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Mental health stigma has plagued the Kevin Porter Jr. conversation

The Rockets are doing the right thing with Porter.

Miami Heat v Houston Rockets Photo by Logan Riely/NBAE via Getty Images

Back in Oct. 2020 when Kevin Porter Jr. shared on Instagram a blacked-out photo paired with the jarring caption “you ever wish to see the end of your time”, the response to his mental health state was drastically different. Insults and negativity were hardly found despite him saying that the post was blown out of proportion, which left what he was really trying to say pretty cloudy.

There’s one thing that’s clear, however, after this week’s KPJ incident. Mental health, in general, seems to be only taken serious when it sounds like a person is going to end their life. Not when there are tiny signs that show there might be an issue or when there are certain actions that should make it obvious, but instead are underlying.

Not long after his post, Porter Jr. took to Twitter and cleared up that there was no suicidal intent in his message and then ended his explanation by saying that he’d been through the worst times already and that things couldn’t get worse than that. This coming from a young man who was only 20-years old at the time. His statement was met with relief, but really, it sounded like emotions being shoved into a bottle and stored away.

Twice since that Friday in October, he’s had moments where the lid popped off; and this time the support wasn’t so pure. After he left the arena early against Denver, he drove into the end of many judgmentally pointed fingers. He was labeled as a locker room cancer, selfish, someone that wouldn’t adjust, with the main theme of the comments being that he’s an issue for the Houston Rockets.

Amid his plight, he’s had moments where he’s crashed, and while many offered sincerity for his well-being - there were just as many who described the situation as a tantrum. Each time it’s used, that “tantrum” word condescends the entire conversation surrounding mental health. It’s a term typically used to describe a young child lashing out because they couldn’t get their way, or apparently an athlete who someone wants to humiliate. If you were to google the word, you’d be shown images of babies carrying - not an adult showing signs of holding back their pain.

It’s seldomly a word used to describe an adult unless the theme is ridicule. It’s not one directed towards family members that have been through hardship or soldiers who are reeling from war. But it was used on Porter Jr. Why, because his struggles aren’t shared by you? Because he hasn’t been in a war? He told us all that he’s been through the hardest times of his life already, he’s been through a personal war.

He walked through the battlefield of an ever-raging lopsided war in Seattle between guns and black skin, all while navigating through adolescence while carrying the grief of losing his father at the age of four. Sure, he eventually became a star in the city and is rising to heights that the Space Needle soon will be jealous of - but before that, there was always the risk of becoming just another victim of a harsh situation.

Of course, there’s still a level of accountability that must be in place. He can’t ever again exit an arena early after being benched or get to a boiling point where he outlets his emotion through anger. He certainly can’t throw an item or partake in “spirited debates” with the coaching staff. But he knows that, and while it was still wrong and doesn’t excuse the actions - he was apologetic that night when speaking with team officials. He messed up but understood that as well.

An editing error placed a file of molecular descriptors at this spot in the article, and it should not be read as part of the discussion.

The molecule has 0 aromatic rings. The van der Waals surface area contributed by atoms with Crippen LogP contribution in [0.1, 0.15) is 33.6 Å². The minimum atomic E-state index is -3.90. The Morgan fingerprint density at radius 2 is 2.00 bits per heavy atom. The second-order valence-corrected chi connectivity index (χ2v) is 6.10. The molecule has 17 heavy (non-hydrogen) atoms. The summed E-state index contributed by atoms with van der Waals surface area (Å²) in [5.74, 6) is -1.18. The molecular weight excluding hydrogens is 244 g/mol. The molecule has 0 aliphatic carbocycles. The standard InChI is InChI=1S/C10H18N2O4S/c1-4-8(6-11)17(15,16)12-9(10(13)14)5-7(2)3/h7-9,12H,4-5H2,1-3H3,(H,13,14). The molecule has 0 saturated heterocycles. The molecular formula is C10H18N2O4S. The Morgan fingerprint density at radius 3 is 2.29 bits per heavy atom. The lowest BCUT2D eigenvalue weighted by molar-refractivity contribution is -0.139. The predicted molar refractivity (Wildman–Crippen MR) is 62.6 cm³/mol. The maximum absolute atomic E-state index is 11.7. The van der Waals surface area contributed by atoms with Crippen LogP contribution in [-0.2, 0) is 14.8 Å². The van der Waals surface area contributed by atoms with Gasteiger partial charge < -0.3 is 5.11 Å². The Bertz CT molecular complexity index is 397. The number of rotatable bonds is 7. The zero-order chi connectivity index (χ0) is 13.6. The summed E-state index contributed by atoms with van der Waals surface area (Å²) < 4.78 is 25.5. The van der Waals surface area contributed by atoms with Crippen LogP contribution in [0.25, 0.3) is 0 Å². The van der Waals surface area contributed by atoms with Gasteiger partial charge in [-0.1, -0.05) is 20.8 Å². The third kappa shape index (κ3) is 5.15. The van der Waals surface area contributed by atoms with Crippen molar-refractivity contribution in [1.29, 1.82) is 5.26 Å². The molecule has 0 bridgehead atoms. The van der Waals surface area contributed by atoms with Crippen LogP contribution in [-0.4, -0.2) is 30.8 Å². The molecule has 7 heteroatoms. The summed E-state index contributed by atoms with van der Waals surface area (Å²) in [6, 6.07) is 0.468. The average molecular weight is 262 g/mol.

Instantly though, the conversations started up on social media. “He doesn’t truly care about the game… he isn’t the type to make adjustments… he was a free asset anyways…” because mental health time and time again takes a backseat when discussing an athlete.

There’s no question that he has things that he needs to work on not only for well-being but also for the sake of his career, but both himself and the franchise are working on them. There’s a reason why Stephen Silas had such a warm, love-filled message — it’s because they believe in him. Which is something that is appreciated by the former USC Trojan.

At media day back in September, Porter Jr. stated that he loves the Rockets because the organization, “saved his life”. This coming from a 21-year old.

It’s been documented that Houston has become a positive part of his life, with a lot of praise being directed towards John Lucas. But what was ignored in the overall cheerfulness regarding the upcoming season was Porter Jr. again showing signs of holding back pain.

There are plenty of takes flying around that a move must be made for the sake of Houston’s culture, but they’ve shown that they do things differently. Instead of throwing his soon-to-be suspended players under the bus after the Denver game, Silas tried to keep it in the house. Instead of showing any resentment towards Porter Jr. for making a mistake, he spoke with love. The Rockets’ culture doesn’t need repair, it’s just misunderstood. They believe in not only the player, but the person, and it’s why the internal reaction ended up being so minimal.

Kevin Porter Jr. has an immense fanbase in the city of Houston along with an organization that believes in him. Those two things can be met with a wave of negativity from non-believers and doubters. But regardless of if you are a fan or can’t stand him, it’s important to remember that he’s human. KPJ the hooper is fair game, but Kevin the person should always be considered.

So if you wouldn’t say it about struggling family members, friends, or co-workers — then don’t hide behind a screen and utter it about an athlete, or really anyone for that matter.